Ever since Carwyn Jones, the most senior elected Labour politician in the UK, announced his intention to step down as first minister of Wales, the race to replace him has been on. Lowri Jackson, RCP head of policy and campaigns (Wales), discusses his successor and what it means for the Welsh health service.
After almost 10 years at the helm, we've been asking who would succeed Carwyn Jones as first minister. Well, finally we have our answer.
The new Welsh Labour leader Mark Drakeford was sworn in just before Christmas as first minister of Wales. A former probation officer, charity project leader, and Cardiff university professor, he is a long-term supporter of Jeremy Corbyn, and a former special adviser to his predecessor, Rhodri Morgan.
Yet the man who once said he had no ‘personal ambition’ for the top job has also had a long and varied political career. He started out as a Cardiff councillor and was elected to the National Assembly for Wales in 2011, almost immediately becoming chair of the Senedd health and social care committee.
[Professor Drakeford, first minister of Wales] is keen to reaffirm that ‘we will continue to invest more money per person across health and social services in Wales than across our borders and [we] remain committed to ensuring that high quality care is at the heart of the Welsh health system’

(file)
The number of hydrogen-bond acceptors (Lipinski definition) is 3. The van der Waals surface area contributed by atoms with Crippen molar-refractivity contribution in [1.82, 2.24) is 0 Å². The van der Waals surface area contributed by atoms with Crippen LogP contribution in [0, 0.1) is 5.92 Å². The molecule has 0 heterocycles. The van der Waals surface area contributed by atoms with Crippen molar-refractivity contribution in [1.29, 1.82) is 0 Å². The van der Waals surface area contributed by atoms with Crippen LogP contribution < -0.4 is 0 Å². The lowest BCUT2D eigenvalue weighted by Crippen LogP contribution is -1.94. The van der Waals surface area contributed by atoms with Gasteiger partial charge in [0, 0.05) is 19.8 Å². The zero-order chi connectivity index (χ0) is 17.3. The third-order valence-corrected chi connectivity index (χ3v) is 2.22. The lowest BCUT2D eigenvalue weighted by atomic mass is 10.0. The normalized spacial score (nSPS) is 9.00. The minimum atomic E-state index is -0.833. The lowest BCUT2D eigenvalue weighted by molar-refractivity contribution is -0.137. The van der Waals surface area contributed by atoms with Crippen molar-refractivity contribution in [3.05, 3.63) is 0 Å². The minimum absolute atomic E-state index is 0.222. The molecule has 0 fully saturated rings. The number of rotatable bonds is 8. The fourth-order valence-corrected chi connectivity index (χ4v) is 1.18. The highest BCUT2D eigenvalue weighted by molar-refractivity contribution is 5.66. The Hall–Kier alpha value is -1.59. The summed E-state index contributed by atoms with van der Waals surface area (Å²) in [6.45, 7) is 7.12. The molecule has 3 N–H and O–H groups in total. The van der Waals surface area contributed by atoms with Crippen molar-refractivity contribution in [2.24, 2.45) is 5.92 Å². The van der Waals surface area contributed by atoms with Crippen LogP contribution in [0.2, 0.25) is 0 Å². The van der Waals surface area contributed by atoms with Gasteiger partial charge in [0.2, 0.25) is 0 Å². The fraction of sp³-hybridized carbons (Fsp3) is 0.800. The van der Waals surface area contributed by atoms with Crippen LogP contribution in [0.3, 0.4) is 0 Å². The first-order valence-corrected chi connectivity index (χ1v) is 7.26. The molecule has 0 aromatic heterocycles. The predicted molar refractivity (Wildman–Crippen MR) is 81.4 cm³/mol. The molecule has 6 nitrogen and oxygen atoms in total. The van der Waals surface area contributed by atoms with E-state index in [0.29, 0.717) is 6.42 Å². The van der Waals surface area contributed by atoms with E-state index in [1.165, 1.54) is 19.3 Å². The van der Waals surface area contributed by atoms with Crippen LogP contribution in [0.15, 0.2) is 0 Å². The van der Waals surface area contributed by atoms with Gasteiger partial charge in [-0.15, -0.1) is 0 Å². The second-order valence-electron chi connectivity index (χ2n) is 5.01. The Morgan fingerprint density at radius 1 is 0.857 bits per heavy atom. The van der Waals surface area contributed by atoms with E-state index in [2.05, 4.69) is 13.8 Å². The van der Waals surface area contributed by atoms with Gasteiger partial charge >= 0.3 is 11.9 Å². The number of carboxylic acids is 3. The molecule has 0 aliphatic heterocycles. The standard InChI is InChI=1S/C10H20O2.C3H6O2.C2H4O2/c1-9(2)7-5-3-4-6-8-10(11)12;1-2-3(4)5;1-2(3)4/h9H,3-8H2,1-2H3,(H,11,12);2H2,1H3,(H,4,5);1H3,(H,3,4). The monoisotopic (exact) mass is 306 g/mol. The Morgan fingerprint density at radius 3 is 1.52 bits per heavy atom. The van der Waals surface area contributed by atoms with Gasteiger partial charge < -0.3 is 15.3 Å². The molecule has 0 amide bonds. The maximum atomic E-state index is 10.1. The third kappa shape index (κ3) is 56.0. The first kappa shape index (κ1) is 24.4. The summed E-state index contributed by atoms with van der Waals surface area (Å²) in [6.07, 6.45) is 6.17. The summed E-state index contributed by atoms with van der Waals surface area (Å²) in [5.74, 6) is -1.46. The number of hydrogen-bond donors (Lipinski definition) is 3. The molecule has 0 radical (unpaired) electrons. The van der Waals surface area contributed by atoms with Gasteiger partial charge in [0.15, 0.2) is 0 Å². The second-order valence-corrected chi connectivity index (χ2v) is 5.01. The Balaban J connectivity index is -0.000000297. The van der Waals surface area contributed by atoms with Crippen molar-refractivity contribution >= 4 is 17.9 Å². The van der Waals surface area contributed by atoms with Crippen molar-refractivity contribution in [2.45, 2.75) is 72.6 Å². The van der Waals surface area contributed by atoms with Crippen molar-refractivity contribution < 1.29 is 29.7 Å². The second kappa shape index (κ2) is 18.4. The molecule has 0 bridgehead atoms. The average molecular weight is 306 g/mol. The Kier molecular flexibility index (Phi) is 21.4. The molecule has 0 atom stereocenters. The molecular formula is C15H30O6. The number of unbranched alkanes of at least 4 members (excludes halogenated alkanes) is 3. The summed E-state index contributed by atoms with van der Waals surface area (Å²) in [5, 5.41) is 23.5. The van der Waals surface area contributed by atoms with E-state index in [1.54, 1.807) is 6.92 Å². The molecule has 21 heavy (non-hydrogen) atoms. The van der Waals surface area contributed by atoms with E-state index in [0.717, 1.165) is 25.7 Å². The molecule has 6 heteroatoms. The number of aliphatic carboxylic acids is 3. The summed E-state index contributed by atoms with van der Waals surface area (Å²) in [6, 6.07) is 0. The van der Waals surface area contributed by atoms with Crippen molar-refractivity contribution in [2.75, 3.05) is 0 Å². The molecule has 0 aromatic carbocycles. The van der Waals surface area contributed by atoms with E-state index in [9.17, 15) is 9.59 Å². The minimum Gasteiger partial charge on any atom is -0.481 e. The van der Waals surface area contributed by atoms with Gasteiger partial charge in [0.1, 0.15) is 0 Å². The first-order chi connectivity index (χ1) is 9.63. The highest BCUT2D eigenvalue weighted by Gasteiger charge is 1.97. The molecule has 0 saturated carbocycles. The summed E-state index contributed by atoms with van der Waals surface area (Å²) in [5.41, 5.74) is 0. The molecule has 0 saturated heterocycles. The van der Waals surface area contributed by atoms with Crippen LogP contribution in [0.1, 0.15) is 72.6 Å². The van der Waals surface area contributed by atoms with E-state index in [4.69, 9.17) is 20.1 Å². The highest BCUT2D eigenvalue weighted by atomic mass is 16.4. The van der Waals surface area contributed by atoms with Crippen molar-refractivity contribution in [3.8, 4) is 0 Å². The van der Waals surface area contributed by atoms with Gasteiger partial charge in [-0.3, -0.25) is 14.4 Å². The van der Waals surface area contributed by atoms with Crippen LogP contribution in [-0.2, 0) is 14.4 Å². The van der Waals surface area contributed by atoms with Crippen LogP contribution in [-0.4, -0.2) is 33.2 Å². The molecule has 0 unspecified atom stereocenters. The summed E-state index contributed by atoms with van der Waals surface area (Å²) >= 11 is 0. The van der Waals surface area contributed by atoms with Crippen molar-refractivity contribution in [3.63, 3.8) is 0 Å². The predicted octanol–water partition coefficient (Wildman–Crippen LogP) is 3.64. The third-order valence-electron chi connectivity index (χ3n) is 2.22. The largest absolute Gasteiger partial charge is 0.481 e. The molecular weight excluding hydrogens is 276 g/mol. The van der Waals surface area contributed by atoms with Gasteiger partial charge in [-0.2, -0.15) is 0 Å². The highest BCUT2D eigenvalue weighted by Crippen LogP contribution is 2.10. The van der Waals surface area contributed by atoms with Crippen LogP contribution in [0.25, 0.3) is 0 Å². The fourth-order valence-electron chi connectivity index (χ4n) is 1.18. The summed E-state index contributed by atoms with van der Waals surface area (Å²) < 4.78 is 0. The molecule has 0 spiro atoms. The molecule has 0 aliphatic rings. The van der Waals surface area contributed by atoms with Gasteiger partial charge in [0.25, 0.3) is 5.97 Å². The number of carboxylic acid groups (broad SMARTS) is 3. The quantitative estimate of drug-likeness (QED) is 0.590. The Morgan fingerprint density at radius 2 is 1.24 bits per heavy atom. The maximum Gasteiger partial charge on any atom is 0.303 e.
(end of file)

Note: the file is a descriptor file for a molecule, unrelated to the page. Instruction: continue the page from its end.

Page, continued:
After 2 years, he was promoted to senior cabinet level, becoming health and social services minister at a time when the NHS in Wales was being heavily criticised by the Cameron government in London. Since then, he has headed up the local government and finance departments, overseeing budget increases for the Welsh NHS while taking the lead on Welsh government Brexit preparations. A frontrunner from the start, he won the Labour leadership with 53.9% of the second round vote.
So, what next?
At first glance, and bearing in mind that Professor Drakeford has been a member of the cabinet for the last 5 years, it seems as if it’s business as usual. Even the title of the health section of his leadership manifesto, ‘A Healthier Wales’, is the same as that of the Welsh government long-term plan for the NHS. And perhaps unsurprisingly for a former health minister, he is keen to reaffirm that ‘we will continue to invest more money per person across health and social services in Wales than across our borders and [we] remain committed to ensuring that high quality care is at the heart of the Welsh health system.’
But wait. The new first minister is famously the author of the phrase ‘clear red water’, which was used to describe the policy differences between Welsh Labour and New Labour in the first years after devolution. Delving a little deeper into his leadership manifesto, it quickly becomes obvious that he’s got a few of his own ideas. For example, he promises further restrictions on smoking by extending the ban to outdoor areas of cafes and restaurants, and city and town centres.
Indeed, there’s a strong focus on prevention and early intervention throughout the document – something the RCP strongly welcomes. He argues that we have to move away from the traditional ‘sickness response’ service and we need to promote healthier, more active lifestyles. So far, so good. He highlights the links between housing, health and education, noting that ‘warm and affordable houses prevent ill-health and help children to do well in school.’ His government, he says, will do the small things which help promote public health, such as making drinking fountains available in every town and village. He will also pass a new Clean Air Act to reduce air pollution – this is an RCP ask as part of the Healthy Air Cymru campaign, and we will be following progress closely.